Whistleblower Showdown Heads to Supreme Court

The case turns on whether Dodd-Frank protections should apply when a whistleblower reports activity only to a company’s compliance function and not the SEC.


A recent decision by the Second Circuit Court of Appeals in New York has staged a showdown for the Supreme Court to decide what protections whistleblowers should receive when they report illegal activity internally and an employer retaliates as a result. However the Supreme Court decides, corporate officers should take a deep breath and think about the impact of the positions they are taking on the issue.

The landmark Dodd-Frank Act gives special protections to corporate employees who expose securities law violations. If an employer retaliates, the employee can sue for double damages and has a longer statute of limitations than under other laws (such as Sarbanes-Oxley). Dodd-Frank also allows the employee to sue immediately in federal court, without the need first to go through lengthy and often pointless administrative proceedings.

The suit in question, Berman v. Neo@Ogilvy, was brought by Daniel Berman, a financial director at a major advertising firm, after he was allegedly fired for reporting accounting fraud internally. Berman then reported his findings to the Securities and Exchange Commission (SEC) six months later.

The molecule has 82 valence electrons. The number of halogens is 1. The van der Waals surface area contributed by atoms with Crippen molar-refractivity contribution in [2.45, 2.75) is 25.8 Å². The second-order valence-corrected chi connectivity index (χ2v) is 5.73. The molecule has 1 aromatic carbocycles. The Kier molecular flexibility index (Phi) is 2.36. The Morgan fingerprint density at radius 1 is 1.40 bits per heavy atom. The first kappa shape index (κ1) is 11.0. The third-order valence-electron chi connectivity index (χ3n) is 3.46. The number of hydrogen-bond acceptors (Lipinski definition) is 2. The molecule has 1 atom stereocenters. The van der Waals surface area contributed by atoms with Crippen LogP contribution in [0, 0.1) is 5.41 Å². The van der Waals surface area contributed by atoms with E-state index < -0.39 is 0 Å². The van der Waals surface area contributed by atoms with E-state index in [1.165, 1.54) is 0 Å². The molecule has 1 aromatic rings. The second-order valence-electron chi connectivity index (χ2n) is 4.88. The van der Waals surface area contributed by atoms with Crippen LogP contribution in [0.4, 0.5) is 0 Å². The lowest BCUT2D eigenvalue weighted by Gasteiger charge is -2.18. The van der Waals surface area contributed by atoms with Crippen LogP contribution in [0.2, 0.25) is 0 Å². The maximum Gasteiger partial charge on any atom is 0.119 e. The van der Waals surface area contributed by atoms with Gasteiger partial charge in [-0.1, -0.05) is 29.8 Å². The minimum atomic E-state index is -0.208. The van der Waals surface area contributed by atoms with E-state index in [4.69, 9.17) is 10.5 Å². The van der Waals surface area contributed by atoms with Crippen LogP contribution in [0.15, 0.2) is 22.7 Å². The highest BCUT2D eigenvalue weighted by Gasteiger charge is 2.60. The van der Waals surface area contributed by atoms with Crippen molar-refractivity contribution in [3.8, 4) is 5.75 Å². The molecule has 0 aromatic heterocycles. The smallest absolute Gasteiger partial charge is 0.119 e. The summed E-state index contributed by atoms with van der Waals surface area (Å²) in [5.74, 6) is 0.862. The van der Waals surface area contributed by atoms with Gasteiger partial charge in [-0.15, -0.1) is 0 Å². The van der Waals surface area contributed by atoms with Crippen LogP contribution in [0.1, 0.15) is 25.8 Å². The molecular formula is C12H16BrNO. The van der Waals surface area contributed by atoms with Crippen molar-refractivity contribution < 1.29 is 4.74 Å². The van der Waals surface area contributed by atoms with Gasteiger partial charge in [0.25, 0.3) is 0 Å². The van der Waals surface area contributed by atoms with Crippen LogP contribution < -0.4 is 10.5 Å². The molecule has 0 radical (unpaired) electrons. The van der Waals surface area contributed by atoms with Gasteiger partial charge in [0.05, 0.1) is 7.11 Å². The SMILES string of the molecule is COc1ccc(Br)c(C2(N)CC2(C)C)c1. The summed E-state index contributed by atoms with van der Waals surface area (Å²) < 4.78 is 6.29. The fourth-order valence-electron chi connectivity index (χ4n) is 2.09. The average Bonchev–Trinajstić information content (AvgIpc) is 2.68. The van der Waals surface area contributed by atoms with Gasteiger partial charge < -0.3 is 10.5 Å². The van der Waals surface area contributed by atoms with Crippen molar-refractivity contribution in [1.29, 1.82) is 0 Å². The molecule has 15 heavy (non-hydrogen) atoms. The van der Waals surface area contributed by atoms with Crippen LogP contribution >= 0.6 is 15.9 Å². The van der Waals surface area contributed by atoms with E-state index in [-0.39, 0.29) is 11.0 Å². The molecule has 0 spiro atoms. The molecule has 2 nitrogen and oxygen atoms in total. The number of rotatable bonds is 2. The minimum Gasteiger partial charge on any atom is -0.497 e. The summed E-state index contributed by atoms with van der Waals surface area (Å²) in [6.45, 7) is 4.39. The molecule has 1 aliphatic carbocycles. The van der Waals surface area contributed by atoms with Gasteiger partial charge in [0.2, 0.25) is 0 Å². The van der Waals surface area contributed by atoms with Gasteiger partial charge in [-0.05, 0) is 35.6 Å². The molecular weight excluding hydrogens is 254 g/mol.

The Berman court addressed the question of who is eligible for this expanded whistleblower protection — whether the law protects an employee who merely reports illegal conduct internally, or only those employees who report to the SEC. The New York court ruled that reporting to the SEC is not required, rejecting an earlier decision by an appellate court in the Fifth Circuit (in the Asadi v. GE Energy case), which had ruled that employees who only reported internally were not eligible for Dodd-Frank’s anti-retaliation protections.

The conflicting rulings are particularly tricky for corporate officers (including CFOs and compliance officers) who learn about violations through the compliance process. Those officers may be whistleblowers but, absent imminent harm or company efforts to impede an investigation, they must wait 120 days after any internal report before going to the SEC. In New York, those officers would have Dodd-Frank protection during the 120-day window, while officers in Texas would not. This conflict is what the Supreme Court will need to resolve.

Some companies might perceive an advantage in denying Dodd-Frank protection to employees who report only internally. But before companies decide to press the courts to adopt the more limited view of the law announced in Asadi, they should think twice. Limiting whistleblower protections to employees who go to the SEC may be short-sighted in the long run.

The Dodd-Frank legislation not only created protections for whistleblowers, it also set up a whistleblower rewards regime. Those who report securities violations to the SEC are entitled to an award of 10% to 30% of the amount the SEC collects as a result of the whistleblower report.